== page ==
Last week, Eurelectric’s EVision 2022 brought together e-mobility players from across the private, public, and power sectors for a two-day event dedicated to exploring the challenges and opportunities in accelerating transport electrification.
Orlin Radev, founder and CEO of AMPECO, took part in a panel discussion on the role businesses play in accelerating the transition to e-mobility alongside Fiona Howarth, CEO at Octopus Electric Vehicles, and Brian Palmer, Head of Public Policy at EU Last Mile, Amazon.

eVision 2022 debate panel

In brief:

  • Companies should commit to electrifying their fleets and installing charging infrastructure to meet Europe’s sustainability goals.
  • Smart EV charging software helps fleets manage their EV charging infrastructure and balance the energy demands on the grid.
  • The grid can handle the increase in demand from EVs, but the peaks from simultaneous EV charging will present the most significant challenges to its stability.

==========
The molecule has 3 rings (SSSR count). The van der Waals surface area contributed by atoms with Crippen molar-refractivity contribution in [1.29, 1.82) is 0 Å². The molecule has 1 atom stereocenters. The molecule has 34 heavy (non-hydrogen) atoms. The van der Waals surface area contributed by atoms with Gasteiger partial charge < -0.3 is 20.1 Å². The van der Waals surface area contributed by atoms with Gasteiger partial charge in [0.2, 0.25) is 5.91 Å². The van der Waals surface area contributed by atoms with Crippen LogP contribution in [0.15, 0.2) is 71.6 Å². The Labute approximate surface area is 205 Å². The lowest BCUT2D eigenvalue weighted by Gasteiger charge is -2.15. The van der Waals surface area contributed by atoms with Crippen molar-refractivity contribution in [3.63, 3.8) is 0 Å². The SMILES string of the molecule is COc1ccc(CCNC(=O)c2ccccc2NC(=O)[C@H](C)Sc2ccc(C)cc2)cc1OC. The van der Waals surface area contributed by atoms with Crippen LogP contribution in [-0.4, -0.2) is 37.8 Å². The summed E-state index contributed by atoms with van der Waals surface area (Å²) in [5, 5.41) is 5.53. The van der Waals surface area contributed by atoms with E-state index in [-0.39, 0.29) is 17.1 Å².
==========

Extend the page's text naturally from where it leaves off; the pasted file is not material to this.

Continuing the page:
• Flexible tariffs increase customer participation which is critical to the success of emobility.
  • Data and analytics enable modeling, predictions, and optimizations that shape current and future e-mobility solutions.

Companies electrifying their fleets and installing charging infrastructure are the agents of change, accelerating the mass roll-out of EVs. The panelists explored what’s needed to continue moving EVs forward and how smart technologies can streamline the process of transition.

Turning fleets green

Fleets contribute substantially towards greenhouse emissions, and their electrification has become critical to organizations such as Amazon that want to meet sustainability goals. To that effect, Brian Palmer shared, “Our customers want us to be leaders in the fight against climate change and be leaders in sustainability.” Amazon has committed to using 100% renewable energy by 2025 and reaching net-zero carbon by 2040. Fiercely dedicated to these sustainability goals, he highlighted the many challenges companies face when electrifying their fleets.

Smart EV charging software can address these challenges

EV charging software can offer solutions to these challenges.

Orlin Radev
With a suitable charge point management solution, businesses, whether they are a large fleet operator or a charge point operator, can improve the reliability of their charging infrastructure, leverage data to reduce downtime, and track energy consumption.
Orlin Radev
CEO at AMPECO